The thing that sold me on this house over others, even the ones with a little bit more room, was that those original features that are hardest to restore were still in place. The floorboards throughout are in pretty good nick and the original sash windows are still standing, though in need of a little love. 

The house, however, is a tale of four fireplaces. Three had been removed (they even put built-in drawers into one, which, I mean kudos on the inventiveness, but why?), leaving only one remaining in living room. I knew it was painted and that I was going to try and take it back to its base, but it wasn't until we moved in that I noticed how caked in paint the decorative details on it were. 

I started off with a palette knife chipping away at the paint, and it turned out that this fireplace had been painted six times at least, and there were some pretty nutty colours under there. A lot of elbow grease later and the mass of it was off, revealing the blackened iron underneath. 


When it came to the more detailed parts, I applied a paint stripper, which made the remaining paint go super goopy. I worked it off with a wire bristle brush, but it wasn't much fun. 

Finally, when it was all cleared, I gave it a once over with some bbq and stove paint from Rust-Oleum to bring the black back to life. 

I'd ripped up the old tiles on a whim half way through this process, then went on the hunt for some new ones. Looking for something monochrome and patterned, I spotted these Scintilla tiles from Walls and Floors on The Frugality's feed. They come in a larger format with a faux-break in between each four designs on a tile - great for a floor, but not ideal for a fireplace. They needed cutting down, but I'd recently inherited a wet tile cutter and it was a pretty simple job with that in hand.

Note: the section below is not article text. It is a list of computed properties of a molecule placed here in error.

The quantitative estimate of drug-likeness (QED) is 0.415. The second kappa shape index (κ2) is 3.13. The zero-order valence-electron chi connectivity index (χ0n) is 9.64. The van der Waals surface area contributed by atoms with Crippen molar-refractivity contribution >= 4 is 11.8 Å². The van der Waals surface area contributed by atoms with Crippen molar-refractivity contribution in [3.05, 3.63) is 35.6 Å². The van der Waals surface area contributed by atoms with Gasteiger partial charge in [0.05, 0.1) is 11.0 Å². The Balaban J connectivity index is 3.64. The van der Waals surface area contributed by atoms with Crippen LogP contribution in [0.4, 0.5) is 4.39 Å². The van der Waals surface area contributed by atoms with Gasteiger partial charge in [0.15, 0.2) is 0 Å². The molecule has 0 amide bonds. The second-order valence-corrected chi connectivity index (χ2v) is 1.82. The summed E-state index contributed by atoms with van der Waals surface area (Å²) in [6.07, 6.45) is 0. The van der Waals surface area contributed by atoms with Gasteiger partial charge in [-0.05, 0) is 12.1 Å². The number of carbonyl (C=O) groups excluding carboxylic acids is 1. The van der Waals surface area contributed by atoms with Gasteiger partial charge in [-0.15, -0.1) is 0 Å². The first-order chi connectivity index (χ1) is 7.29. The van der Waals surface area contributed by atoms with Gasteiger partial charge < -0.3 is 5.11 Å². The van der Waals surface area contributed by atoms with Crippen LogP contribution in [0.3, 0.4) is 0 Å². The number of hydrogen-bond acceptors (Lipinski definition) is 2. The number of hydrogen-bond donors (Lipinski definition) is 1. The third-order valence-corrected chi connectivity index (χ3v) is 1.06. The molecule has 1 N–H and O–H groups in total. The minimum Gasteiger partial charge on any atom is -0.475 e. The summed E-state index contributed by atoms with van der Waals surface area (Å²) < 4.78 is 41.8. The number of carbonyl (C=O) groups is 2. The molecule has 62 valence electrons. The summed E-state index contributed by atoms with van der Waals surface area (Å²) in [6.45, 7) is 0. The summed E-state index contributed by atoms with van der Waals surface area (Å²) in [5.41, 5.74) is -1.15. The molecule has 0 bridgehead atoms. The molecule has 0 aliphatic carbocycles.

The only thing left to do is put a little beading around the edge of the tiles, but that's on the back burner until the floor is sorted. 

Now for the fun part - styling it up. 

First up the mirror - a frameless, grey-tinted design from House Doctor, which you can find at Amara. It's not the most useful for looking at yourself in, but it kind of gives it the feeling that's it's a piece of art, while still helping reflect light and giving the room a sense of depth. 

I'm bound to change up the accessories on the mantel from time to time, but I particularly loved this horse candle I picked up at John Lewis a few months back. 

So, one down, three to go on the fireplace front - better get hunting out some replacements for those ones that have already been taken out. 

Photo 30-03-2018, 09 25 48.jpg
luke wellsComment